It's never been hard. I don't remember choosing to write truthfully or honestly as opposed to some other way. Words like that tend to be attached to people who keep writing through a life-changing event: they're called 'raw' or 'courageous' when really, they're just expressing what needs to be expressed in that moment. It's not a choice. It's frantic and not at all contrived to be anything other than a reaching-out. That said, plenty of people go through transformative experiences and withdraw from public writing because that's what feels right for them. That doesn't mean that I'm any more honest than they are. It just means that writing is one of my necessary vents.

I have no principles around writing other than to not enter cleavage contests. I'd lose anyway. I try to engage in minor deception at least three times per week. It keeps me grounded.

What do you wish you had more time for?
Right now, anything other than the ten-mile stare of being almost finished the first draft of my second novel. Working to a deadline is new for me. I'm happy, but I'm a cross-eyed hunchback. Right now, I'd pay ten million dollars to spend an afternoon canning zucchini and scrubbing the bilge of the boat.

Where do you go in the blogosphere for inspiration (parenting, art and otherwise)?
Bon at Crib Chronicles is a brilliant writer and thinker and friend. Ryan at Pacing the Panic Room, Sweet Juniper, and BHJ for wildly different reasons. I'm the last person in the known universe to have found Joanna Goddard at Cup of Jo. She's got great taste. I still love The Sartorialist not so much for the fashion, but for all those faces just standing there and staring at the camera from Stockholm and Amsterdam and Paris. I wonder if any of them really know how beautiful they are. Well. Some figure they do. Shutter Sisters for photographic inspiration except I'm one of several founding contributors so that's basically saying that I inspire myself. Which is odd.

Finally, what is one great piece of parenting advice someone has shared with you?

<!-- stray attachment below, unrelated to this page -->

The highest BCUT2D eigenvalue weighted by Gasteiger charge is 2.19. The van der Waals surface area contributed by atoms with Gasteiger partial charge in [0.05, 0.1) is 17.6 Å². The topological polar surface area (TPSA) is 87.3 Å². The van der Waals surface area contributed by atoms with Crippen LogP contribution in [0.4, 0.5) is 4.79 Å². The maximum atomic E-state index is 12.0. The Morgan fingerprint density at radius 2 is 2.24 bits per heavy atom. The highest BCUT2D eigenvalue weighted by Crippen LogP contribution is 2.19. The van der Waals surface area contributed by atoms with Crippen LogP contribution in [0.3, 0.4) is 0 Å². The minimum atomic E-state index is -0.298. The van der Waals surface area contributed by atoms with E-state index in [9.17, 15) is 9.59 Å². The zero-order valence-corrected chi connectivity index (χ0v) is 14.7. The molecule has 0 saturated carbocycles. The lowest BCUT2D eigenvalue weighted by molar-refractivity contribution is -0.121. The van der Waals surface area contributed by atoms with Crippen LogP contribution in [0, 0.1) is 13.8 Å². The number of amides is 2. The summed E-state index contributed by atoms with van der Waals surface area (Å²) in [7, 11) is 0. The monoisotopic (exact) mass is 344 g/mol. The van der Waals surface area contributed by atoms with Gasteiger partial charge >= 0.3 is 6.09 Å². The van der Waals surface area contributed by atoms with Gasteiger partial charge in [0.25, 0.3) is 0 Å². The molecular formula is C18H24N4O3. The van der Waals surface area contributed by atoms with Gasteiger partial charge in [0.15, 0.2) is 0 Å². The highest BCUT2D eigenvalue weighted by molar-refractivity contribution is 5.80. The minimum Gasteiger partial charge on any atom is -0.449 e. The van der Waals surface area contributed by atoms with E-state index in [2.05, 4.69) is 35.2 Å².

The same piece of advice I've gotten lately about writing: that one of the best gifts you can give yourself is permission to suck sometimes. We grow up too entitled - we expect life to unfold in a way that validates our world view. Pregnancy, birth, kids, marriage... we make it all mean more than it should in terms of our performance. We're just this throbbing mess of ego in everything we do. We demand to feel gratified at all times or else it's all angst and knuckle-biting and it's inhumane. It's a humbling and a healthy thing to be open to messing up.

When you embrace your own occasional suck, it's easier to shake off panic and demoralization. You just roll up your sleeves and do what comes next. It's very freeing. It's the only mantra that will ever result in an improved second draft of anything.

Thanks Kate!

Read more about Kate, her family and life's adventures over at sweet | salty.

Since our inception, we have loved hearing from all of our readers as well as reaching out to several in the blog community. You are mothers, fathers, wives, husbands all writing about your families, style and what makes you tick. To continue fostering this great blogging community, we'll now begin featuring close-ups of our favorite family and design blogs as part of our "Big Blog Family".

Image: Kate Inglis